• The tidepools of Cabrillo National Monument

    Cabrillo

    National Monument California

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  • Visitor Center Scheduled to be Closed Until Mid to Late July

    The Visitor Center is undergoing a Seismic Retrofit. Visitors will still be able to access the Auditorium, Ballast View and the East Patio. These dates are subject to change. Please call 619 557-5450 for updated information

Terrestrial Invertebrates

Jerusalem Cricket
The Jerusalem Cricket looks frightening but is actually quite harmless. 
NPS Photo
 

Cabrillo National Monument and the Point Loma peninsula are home to a variety of terrestrial invertebrates, including insects, spiders, millipedes, centipedes, and a snail. A genus of trap door spider is found here and nowhere else. Black beetles (stink bugs) are common here, and two species of glow worm (beetle larvae) have been found on Point Loma. Until 1995, silk-spinning crickets were found only on Catalina Island and the Tijuana hills; these wingless crickets have now been documented on Point Loma. The large Jerusalem cricket (potato bug) is found here under rocks and wood, and make a tasty meal for foxes and coyotes. The shoulderband snail emerges at night from under rocks during the rainy season.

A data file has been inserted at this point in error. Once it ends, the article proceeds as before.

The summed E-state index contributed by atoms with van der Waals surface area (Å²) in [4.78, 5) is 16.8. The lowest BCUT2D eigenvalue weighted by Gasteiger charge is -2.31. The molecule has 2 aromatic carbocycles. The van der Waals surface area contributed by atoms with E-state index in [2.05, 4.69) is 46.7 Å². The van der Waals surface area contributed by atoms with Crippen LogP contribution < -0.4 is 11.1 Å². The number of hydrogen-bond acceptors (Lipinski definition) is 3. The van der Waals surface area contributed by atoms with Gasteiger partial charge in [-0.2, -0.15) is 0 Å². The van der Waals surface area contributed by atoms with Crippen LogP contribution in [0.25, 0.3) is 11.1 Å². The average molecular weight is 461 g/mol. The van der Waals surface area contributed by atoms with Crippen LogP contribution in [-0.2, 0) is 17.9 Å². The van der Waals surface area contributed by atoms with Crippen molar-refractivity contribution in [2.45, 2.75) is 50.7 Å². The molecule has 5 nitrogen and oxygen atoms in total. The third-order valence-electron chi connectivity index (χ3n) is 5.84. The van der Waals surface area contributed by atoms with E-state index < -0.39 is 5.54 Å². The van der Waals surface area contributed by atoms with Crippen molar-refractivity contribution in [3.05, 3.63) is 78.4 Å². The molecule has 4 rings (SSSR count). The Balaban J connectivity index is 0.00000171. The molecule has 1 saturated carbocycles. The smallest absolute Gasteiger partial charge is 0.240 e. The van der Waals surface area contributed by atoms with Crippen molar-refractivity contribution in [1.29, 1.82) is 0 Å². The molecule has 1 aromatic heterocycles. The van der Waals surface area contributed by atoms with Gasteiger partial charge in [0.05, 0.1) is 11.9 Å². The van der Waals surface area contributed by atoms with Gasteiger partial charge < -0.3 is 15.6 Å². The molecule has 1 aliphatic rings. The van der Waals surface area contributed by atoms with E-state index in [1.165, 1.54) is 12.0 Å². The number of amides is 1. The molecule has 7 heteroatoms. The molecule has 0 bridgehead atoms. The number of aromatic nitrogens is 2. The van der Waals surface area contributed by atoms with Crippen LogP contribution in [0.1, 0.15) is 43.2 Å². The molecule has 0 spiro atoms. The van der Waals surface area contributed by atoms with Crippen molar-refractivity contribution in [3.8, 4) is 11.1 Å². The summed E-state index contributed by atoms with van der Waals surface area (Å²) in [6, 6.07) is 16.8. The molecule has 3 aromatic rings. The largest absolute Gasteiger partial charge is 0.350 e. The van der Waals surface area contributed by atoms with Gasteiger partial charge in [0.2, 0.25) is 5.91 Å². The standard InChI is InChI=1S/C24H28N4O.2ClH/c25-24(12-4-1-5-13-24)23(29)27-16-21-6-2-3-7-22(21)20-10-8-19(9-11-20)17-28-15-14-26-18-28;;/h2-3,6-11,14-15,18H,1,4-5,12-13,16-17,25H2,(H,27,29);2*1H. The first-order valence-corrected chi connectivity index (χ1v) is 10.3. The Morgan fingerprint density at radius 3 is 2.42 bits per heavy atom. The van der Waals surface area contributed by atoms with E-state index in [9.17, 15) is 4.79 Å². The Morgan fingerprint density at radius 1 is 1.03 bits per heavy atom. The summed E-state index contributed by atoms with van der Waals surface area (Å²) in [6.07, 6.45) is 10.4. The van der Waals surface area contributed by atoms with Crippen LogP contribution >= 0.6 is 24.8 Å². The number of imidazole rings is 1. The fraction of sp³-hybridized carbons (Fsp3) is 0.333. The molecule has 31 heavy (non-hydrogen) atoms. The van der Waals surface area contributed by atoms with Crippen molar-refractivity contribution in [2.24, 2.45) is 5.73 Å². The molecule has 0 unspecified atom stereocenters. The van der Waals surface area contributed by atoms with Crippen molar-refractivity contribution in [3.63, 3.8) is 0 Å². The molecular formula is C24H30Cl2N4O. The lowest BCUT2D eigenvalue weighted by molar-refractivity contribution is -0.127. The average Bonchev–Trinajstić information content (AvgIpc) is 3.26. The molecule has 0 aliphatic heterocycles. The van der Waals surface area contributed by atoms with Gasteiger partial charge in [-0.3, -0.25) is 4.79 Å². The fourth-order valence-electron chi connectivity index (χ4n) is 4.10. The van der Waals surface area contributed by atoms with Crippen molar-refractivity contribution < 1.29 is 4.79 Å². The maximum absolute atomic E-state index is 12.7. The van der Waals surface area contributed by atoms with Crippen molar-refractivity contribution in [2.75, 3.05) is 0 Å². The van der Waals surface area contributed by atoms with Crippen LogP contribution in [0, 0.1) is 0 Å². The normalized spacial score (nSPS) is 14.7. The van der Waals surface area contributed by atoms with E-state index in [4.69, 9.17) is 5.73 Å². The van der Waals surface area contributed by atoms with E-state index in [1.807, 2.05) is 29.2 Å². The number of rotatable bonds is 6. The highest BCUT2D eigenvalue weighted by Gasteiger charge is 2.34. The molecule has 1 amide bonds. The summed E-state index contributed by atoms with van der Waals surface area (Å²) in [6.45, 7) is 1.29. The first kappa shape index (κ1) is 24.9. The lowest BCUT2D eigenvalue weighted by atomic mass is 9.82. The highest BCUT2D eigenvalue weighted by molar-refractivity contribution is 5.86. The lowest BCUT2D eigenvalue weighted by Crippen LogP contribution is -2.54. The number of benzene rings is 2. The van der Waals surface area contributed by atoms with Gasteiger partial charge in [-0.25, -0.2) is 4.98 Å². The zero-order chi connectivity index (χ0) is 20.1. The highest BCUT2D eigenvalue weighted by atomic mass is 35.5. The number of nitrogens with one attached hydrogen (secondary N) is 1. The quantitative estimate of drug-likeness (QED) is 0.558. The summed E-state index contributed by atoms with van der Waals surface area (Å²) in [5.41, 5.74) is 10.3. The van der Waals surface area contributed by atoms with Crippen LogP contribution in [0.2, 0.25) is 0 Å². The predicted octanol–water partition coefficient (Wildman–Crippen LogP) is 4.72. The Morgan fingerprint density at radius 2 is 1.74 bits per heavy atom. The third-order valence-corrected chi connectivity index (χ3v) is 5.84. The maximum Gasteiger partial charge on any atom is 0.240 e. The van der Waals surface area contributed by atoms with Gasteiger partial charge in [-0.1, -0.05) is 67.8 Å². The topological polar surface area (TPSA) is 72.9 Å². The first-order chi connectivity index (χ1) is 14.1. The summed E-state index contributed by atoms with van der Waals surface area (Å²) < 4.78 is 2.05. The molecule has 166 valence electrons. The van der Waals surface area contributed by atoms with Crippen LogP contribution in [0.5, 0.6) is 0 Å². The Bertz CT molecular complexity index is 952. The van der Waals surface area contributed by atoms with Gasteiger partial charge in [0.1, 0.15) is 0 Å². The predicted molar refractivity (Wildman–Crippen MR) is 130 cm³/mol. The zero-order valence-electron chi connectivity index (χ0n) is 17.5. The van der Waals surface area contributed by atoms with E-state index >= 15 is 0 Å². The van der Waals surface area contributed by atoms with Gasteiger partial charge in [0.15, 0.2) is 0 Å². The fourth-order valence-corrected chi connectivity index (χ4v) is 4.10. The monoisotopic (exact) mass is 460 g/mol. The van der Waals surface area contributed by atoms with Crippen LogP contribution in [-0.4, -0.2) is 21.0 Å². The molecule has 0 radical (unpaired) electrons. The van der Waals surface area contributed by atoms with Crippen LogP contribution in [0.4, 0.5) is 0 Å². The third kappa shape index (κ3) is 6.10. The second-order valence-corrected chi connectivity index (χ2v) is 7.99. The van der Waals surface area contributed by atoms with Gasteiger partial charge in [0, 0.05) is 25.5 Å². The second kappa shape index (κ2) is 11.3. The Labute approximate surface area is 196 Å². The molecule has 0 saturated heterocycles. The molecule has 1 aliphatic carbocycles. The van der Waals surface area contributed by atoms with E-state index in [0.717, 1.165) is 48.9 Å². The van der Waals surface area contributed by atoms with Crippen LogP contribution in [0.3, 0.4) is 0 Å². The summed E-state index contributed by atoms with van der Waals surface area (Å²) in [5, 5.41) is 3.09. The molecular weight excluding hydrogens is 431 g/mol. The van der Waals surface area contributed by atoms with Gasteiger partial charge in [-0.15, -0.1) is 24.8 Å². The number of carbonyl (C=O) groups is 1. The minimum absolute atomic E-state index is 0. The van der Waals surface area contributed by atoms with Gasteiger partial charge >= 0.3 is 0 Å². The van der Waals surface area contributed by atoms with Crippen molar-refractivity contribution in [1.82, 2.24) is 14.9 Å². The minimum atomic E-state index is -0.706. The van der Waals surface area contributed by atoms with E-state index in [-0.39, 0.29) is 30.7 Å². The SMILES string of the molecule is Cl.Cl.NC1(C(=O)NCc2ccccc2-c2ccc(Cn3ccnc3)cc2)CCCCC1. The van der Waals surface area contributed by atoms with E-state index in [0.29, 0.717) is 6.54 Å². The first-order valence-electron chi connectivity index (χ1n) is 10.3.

Did You Know?

Tidepools

Did you know that a fossilized fern was found at the tidepools of Cabrillo National Monument? It is now housed at the San Diego Natural History Museum.